Stories of Survival
November 3, 2020
Fear & Resilience
Ingrid Fear – a behavioural change coach, leadership and resilience facilitator – believes that fear is one of our biggest "showstoppers" in helping us to move forward and learning how to overcome fear is not only powerful, it’s an enabler for continued progress and growth.
In this episode we talk about how to manage fear and be resilient during these current times, why fear is our friend, and how she uses elephants as an example in her leadership program.
Guest Info Show Notes
Born in the Diamond City of Kimberley, in South Africa where the family had a farm, Ingrid grew up on a variety of diamond and gold mines.
Moving 18 times within three countries, over the years Ingrid says ‘she’s experienced it all… Divorce, Debt, Death, and Redundancy’.
Today, she is a Behavioral Change Coach, Leadership & Resilience Facilitator, empowering people to find their purpose and direction so they live with freedom, clarity, & confidence.
In her own words, fear is one of our biggest showstoppers in helping us to move forward - and learning how to overcome fear is not only powerful it’s an enabler for continued progress and growth.
As a reminder of this growth Ingrid chose to keep the family name of Fear, even though she’s no longer part of the family!
Ingrid's 3 step process to overcoming fear ...
I'm grateful for...
life, warmth, home & family
Feel it! Recognise your worth and create a successful mindset
Flip it! Clarify your vision and take responsibility
Fuel it! Take inspired action, stay resilient and master your wellbeing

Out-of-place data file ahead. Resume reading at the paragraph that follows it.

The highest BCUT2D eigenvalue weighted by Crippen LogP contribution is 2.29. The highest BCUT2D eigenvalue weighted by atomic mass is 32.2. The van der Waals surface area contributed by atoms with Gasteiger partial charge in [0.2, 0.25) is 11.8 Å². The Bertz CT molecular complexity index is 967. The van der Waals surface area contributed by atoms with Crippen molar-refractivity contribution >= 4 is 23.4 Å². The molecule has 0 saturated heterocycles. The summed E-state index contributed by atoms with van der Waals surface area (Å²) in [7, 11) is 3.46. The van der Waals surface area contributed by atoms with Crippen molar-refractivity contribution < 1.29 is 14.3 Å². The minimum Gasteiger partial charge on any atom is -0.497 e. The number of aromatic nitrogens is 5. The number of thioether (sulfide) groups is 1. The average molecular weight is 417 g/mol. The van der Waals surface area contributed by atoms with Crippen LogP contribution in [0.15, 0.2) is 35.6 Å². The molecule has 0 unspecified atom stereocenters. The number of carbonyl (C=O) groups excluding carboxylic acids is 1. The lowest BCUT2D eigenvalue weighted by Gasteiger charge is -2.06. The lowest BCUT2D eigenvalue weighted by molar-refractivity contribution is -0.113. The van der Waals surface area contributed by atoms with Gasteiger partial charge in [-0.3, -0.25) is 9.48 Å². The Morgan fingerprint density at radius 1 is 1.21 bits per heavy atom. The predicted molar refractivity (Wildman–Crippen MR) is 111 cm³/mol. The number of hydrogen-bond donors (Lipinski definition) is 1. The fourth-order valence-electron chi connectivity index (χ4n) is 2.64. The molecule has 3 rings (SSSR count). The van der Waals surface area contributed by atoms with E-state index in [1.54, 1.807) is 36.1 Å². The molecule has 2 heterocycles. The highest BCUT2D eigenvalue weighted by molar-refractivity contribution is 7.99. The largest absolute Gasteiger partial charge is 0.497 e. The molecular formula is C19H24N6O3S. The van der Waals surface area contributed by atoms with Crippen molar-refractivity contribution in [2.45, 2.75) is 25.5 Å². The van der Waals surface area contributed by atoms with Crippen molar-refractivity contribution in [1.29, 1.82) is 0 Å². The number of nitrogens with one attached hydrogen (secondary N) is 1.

Man's Search For Meaning
~ Viktor E. Frankl
A prominent Viennese psychiatrist before the war, Viktor Frankl was uniquely able to observe the way that both he and others in Auschwitz coped (or didn't) with the experience. He noticed that it was the men who comforted others and who gave away their last piece of bread who survived the longest - and who offered proof that everything can be taken away from us except the ability to choose our attitude in any given set of circumstances. The sort of person the concentration camp prisoner became was the result of an inner decision and not of camp influences alone. Only those who allowed their inner hold on their moral and spiritual selves to subside eventually fell victim to the camp's degenerating influence - while those who made a victory of those experiences turned them into an inner triumph. Frankl came to believe man's deepest desire is to search for meaning and purpose.
This outstanding work offers us all a way to transcend suffering and find significance in the art of living.